After receiving more critical acclaim for her modern day follow up projects to ‘Little Dorrit‘ – ‘Pulse‘ for BBC3 and ‘Going Postal‘ for Sky One – Claire Foy is returning to the past as well as to BBC One in her new role as Lady Persie in ‘Upstairs, Downstairs‘ set in 1936. However, Lady Persie and Amy Dorrit are nothing alike. Lady Persie “The Temptress” is the sister of Lady Agnes Holland played by Keeley Hawes – who is married to Matthew Macfadyen who played Arthur Clennam in ‘Little Dorrit‘.
Lady Persie, played by Claire Foy, the star of BBC1’s Little Dorrit, is the sister of Lady Agnes and is described as ‘walking dark and dangerous path’. She will break hearts like her predecessor, the glamorous Lady Georgina Stockbridge, a hedonistic party girl played by Lesley-Anne Down who eventually saw the error of her ways after accidentally killing a cowherd in a road traffic accident. Ms Down, now 56, went on to find fame in America and is currently starring in the long-running daytime soap opera The Bold And The Beautiful.
The new project is actually a revival of ITV’s Seventies hit ‘Upstairs, Downstairs‘. The show originally ran on ITV from 1971 to 1975, spanning the fictional life of the Bellamy family from 1903 to 1930, and was the brainchild of actresses Dame Eileen Atkins and Jean Marsh. The new version will be set in 1936. In the new series, which takes up the story six years after the original left off in 1930, Rose makes an emotional comeback to the London townhouse to serve the new family, under the steely Lady Agnes Holland.
Interestingly, co-creator and star of the show Jean Marsh is reprising her role as Rose Buck, originally a lowly parlour maid but now elevated to housekeeper. The other mastermind behind the show, Dame Eileen Atkins, didn’t act in the original series but now plays the formidable matriarch of the aristocratic family who move in ‘upstairs’ at 165 Eaton Place.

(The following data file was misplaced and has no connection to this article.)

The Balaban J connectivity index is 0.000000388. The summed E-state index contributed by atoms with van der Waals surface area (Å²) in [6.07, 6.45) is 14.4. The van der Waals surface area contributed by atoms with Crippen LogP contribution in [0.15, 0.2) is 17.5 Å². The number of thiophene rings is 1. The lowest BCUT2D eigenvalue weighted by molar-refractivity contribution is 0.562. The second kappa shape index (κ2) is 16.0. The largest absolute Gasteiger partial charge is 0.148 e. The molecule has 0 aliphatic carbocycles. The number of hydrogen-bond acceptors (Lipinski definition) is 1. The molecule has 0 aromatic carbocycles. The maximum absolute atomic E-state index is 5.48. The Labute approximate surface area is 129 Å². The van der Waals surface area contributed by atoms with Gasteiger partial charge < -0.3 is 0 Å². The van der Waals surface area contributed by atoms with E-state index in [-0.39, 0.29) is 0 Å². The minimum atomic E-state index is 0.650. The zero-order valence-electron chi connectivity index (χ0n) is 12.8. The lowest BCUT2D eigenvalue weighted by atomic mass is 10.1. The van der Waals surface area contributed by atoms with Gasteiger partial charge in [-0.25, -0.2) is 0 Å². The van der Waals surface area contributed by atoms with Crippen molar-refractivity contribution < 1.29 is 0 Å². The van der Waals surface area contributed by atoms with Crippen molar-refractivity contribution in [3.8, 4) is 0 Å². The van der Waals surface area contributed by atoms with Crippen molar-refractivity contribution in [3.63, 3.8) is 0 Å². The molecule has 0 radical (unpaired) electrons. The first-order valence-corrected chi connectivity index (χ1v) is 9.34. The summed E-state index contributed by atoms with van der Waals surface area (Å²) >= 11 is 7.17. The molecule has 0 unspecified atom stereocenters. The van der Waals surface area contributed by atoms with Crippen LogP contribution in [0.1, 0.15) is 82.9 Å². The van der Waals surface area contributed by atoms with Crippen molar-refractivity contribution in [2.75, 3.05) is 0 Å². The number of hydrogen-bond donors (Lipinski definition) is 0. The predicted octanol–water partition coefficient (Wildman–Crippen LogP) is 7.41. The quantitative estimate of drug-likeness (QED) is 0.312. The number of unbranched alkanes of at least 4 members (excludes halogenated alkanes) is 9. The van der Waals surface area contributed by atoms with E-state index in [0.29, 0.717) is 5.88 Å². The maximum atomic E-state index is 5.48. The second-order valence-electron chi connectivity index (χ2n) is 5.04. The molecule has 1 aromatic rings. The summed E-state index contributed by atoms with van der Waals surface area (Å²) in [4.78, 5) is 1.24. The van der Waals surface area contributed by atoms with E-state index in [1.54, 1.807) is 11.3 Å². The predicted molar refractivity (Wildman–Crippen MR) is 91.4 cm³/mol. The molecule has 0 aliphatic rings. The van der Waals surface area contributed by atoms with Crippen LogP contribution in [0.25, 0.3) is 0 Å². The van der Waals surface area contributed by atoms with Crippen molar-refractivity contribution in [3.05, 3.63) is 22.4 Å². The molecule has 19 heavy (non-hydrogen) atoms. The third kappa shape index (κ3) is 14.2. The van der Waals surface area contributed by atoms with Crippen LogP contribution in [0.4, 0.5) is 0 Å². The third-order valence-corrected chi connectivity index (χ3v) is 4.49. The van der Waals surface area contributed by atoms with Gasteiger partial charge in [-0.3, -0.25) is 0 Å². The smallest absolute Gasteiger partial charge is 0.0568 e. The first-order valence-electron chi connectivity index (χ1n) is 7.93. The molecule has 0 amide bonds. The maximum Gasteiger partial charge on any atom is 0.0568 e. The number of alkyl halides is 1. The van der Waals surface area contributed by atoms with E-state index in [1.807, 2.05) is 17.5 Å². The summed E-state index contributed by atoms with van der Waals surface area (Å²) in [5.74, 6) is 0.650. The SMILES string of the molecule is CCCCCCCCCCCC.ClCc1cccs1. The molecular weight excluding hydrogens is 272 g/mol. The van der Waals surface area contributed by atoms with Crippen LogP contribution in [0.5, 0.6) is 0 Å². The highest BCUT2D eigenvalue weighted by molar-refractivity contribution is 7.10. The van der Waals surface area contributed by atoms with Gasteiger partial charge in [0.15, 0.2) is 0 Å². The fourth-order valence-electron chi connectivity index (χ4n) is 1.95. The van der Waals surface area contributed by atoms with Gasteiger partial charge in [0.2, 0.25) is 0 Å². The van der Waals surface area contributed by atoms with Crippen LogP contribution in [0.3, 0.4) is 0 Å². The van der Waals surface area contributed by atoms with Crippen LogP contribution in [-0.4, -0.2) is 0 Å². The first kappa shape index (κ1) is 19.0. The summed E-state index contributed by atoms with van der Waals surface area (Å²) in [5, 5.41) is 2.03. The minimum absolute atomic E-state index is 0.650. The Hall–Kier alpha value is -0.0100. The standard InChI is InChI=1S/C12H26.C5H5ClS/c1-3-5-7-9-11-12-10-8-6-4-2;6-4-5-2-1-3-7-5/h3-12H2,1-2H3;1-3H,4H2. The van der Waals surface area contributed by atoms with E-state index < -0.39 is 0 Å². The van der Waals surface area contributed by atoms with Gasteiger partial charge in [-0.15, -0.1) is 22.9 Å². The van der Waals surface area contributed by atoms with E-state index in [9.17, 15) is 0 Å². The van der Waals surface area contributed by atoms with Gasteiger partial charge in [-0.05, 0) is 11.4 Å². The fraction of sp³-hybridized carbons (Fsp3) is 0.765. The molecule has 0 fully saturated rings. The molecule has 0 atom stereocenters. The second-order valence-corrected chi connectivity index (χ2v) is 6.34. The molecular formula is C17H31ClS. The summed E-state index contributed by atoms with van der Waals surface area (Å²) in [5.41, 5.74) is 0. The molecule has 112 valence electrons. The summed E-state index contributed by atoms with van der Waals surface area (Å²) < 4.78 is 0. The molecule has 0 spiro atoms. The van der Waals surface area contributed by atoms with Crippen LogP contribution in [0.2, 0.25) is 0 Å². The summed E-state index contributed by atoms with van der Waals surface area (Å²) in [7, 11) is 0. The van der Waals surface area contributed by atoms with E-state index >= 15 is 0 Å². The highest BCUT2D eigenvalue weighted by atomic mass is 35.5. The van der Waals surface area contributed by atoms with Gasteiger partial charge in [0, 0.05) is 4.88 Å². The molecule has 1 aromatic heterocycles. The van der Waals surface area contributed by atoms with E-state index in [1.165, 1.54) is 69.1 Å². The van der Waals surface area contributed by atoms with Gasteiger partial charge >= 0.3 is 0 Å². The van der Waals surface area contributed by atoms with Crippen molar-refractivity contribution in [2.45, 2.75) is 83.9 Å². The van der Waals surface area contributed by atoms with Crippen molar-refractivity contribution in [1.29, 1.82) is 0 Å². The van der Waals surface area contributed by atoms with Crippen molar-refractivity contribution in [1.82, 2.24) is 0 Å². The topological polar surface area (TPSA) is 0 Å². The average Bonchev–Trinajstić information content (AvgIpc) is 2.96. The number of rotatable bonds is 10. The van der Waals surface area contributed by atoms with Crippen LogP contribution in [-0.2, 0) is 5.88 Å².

Art Malik, Anne Reid, Ed Stoppard, Adrian Scarborough, Ellie Kendrick and Nico Mirallegro are also part of the cast. A full-scale replica of Eaton Place has been built at studios in Cardiff and filming begins next month. BBC is planning to screen the drama as early as autumn and it will be broadcast on Masterpiece in the US shortly after it makes its British debut. They hope to find similar success to the original, which was broadcast in more than 70 countries to an audience of more than a billion.
Writer Heidi Thomas, who also scripted the successful BBC’s drama Cranford, said: ‘The series will be shot through with sensuality. This is a drama very much about warm-blooded human beings.
‘In a house like Eaton Place, there is a limit to what you can keep behind closed doors. The place is a pressure cooker and the tensions continue to rise and rise until they boil over.
‘Whether the characters are upstairs or downstairs they are living in close proximity to each other and these are the dramas that will engage viewers.’
Piers Wenger, head of drama at BBC Wales where the series is being made, said: ‘We are delighted to have secured the rights to Upstairs, Downstairs with the full blessing and support of the original co-creators.
‘This is not a remake but a completely new version, set in a different era with a whole new cast of characters.’
Source: Daily Mail
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– Magazine Scans > Scans from 2010 > Mail on Sunday – July 25, 2010